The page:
Sun Safety

August 3, 2015

Repeated exposure to ultraviolet (UV) radiation places workers at risk for various forms of skin cancer and eye diseases. Skin cancer is not usually the result of a single, painful sunburn. Small changes occur to the skin each time it is exposed to sunlight and repeated exposure can cause progressive damage to the skin’s biological structure. Skin cancer is the most commonly occurring cancer in the United States, and the number of skin cancer cases in the United States continues to rise each year. The American Cancer Society estimates that over one million cases of skin cancer are diagnosed in the United States each year. Skin cancers related to sun exposure include squamous cell cancer, basal cell cancer, and melanoma. UV radiation also damages the sensitive retinal and corneal areas of the eyes. Long term exposure can cause macular degeneration, cataracts, tissue growths such as pterygium, and cancer of the eyelids. These disorders affect vision and in some cases cause blindness. The sun’s rays are most intense and damaging during the summer months. The greatest exposure occurs from 10:00am until 4:00pm, but you can still get a sunburn during cloudy weather, other seasons, and other times of the day. The areas of the body most at risk are: back of the neck, ears, face,eyes, and arms. These and other body parts can be easily protected by wearing proper clothing, sunglasses, an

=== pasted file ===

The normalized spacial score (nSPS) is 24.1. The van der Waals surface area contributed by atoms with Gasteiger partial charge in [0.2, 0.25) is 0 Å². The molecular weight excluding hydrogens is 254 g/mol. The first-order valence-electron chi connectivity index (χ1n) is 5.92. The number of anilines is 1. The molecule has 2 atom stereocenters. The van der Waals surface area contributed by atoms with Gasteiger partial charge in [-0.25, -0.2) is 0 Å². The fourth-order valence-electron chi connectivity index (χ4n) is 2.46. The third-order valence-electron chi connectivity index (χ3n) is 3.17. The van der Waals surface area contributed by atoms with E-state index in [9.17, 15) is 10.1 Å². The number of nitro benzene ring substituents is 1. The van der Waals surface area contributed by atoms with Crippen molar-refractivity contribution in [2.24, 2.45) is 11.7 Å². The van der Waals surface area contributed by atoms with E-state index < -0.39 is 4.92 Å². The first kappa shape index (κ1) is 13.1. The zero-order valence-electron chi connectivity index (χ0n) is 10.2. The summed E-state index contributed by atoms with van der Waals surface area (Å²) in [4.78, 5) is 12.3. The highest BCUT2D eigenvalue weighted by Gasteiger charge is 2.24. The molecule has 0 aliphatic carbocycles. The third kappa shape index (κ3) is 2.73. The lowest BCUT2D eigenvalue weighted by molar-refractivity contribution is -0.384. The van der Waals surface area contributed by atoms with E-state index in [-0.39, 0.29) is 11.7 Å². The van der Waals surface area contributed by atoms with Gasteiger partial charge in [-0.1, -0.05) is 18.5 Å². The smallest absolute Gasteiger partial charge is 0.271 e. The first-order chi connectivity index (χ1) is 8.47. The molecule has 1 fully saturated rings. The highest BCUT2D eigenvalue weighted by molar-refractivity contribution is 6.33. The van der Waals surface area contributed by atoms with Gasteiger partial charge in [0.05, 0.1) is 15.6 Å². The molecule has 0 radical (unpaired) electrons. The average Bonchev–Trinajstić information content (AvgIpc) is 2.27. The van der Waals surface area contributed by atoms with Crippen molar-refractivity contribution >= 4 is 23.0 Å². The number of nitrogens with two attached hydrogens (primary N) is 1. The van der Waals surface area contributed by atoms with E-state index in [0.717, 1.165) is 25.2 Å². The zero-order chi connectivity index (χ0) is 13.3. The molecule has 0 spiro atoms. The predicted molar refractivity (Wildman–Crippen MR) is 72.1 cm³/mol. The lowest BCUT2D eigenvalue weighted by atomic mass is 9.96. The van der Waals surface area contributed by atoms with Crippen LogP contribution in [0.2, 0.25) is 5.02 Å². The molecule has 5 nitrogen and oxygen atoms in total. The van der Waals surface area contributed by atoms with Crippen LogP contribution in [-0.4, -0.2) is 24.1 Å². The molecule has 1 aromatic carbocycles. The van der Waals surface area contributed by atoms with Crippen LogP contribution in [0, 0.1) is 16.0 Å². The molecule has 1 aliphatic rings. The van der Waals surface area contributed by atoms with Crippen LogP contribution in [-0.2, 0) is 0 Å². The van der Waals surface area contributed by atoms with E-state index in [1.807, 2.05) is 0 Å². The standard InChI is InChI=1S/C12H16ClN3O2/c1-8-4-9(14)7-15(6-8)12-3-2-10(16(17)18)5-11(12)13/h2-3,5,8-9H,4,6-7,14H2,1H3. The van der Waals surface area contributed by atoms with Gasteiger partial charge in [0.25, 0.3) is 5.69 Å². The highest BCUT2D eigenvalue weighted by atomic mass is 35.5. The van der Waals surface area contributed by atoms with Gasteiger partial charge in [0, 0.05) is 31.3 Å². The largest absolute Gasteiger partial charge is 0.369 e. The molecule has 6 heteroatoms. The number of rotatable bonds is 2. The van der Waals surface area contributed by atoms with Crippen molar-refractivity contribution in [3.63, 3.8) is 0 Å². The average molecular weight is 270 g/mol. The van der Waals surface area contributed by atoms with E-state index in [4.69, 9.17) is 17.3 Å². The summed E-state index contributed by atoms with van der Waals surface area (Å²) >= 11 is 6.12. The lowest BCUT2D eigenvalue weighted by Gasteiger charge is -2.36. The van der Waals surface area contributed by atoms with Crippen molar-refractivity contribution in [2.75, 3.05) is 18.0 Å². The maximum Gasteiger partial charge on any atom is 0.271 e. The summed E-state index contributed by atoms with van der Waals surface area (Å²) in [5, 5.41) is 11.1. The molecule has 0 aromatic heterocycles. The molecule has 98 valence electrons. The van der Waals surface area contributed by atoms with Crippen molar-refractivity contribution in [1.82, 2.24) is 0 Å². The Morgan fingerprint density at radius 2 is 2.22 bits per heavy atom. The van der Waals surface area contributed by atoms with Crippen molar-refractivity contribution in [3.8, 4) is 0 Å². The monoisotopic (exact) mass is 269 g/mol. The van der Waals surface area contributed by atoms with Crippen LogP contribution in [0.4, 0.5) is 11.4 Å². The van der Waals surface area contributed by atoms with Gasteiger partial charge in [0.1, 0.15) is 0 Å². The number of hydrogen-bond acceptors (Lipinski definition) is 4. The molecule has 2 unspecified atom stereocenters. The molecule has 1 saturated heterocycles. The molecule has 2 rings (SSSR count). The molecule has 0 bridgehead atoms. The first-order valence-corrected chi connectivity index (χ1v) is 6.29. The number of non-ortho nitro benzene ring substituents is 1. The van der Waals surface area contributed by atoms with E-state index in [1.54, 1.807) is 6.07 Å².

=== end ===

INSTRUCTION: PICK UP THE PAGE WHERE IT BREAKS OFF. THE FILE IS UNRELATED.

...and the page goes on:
Posted in Health Tips by CorpOHS | Tags: , , ,
May 4, 2015

Lyme disease is the leading cause of vector-borne infectious illness in the U.S. with about 25,000 cases reported annually. The disease is also probably greatly underreported, so the true number of infected individuals may be much larger. Maryland is one of ten states with 90% of reported cases of Lyme disease. The other nine states are Connecticut, Rhode Island, New York, Pennsylvania, Delaware, New Jersey, Massachusetts, and Wisconsin. Lyme disease is caused by the bacterium Borrelia burgdorferi, which is carried primarily by deer ticks. The young ticks are often no larger than the head of a pin, which can make them nearly impossible to spot. The larger, flat bodied “dog ticks” do not transmit Lyme disease. If a deer tick is attached to your skin for less than 24 hours, your chance of getting Lyme disease is very small. If an attached tick is discovered, use fine-tipped tweezers to grasp the tick as close to the skin surface as possible. Pull upward with steady, even pressure. Don’t twist or jerk the tick; this can cause the mouth parts to break off and remain in the skin. If this happens, remove the mouthparts with tweezers. If you are unsuccessful in removing the tick, or if mouth parts remain in the skin, consult a physician. After removing the tick, thoroughly clean the bite area and your hands with rubbing alcohol, or soap and water. Avoid folklore remedies such as “pain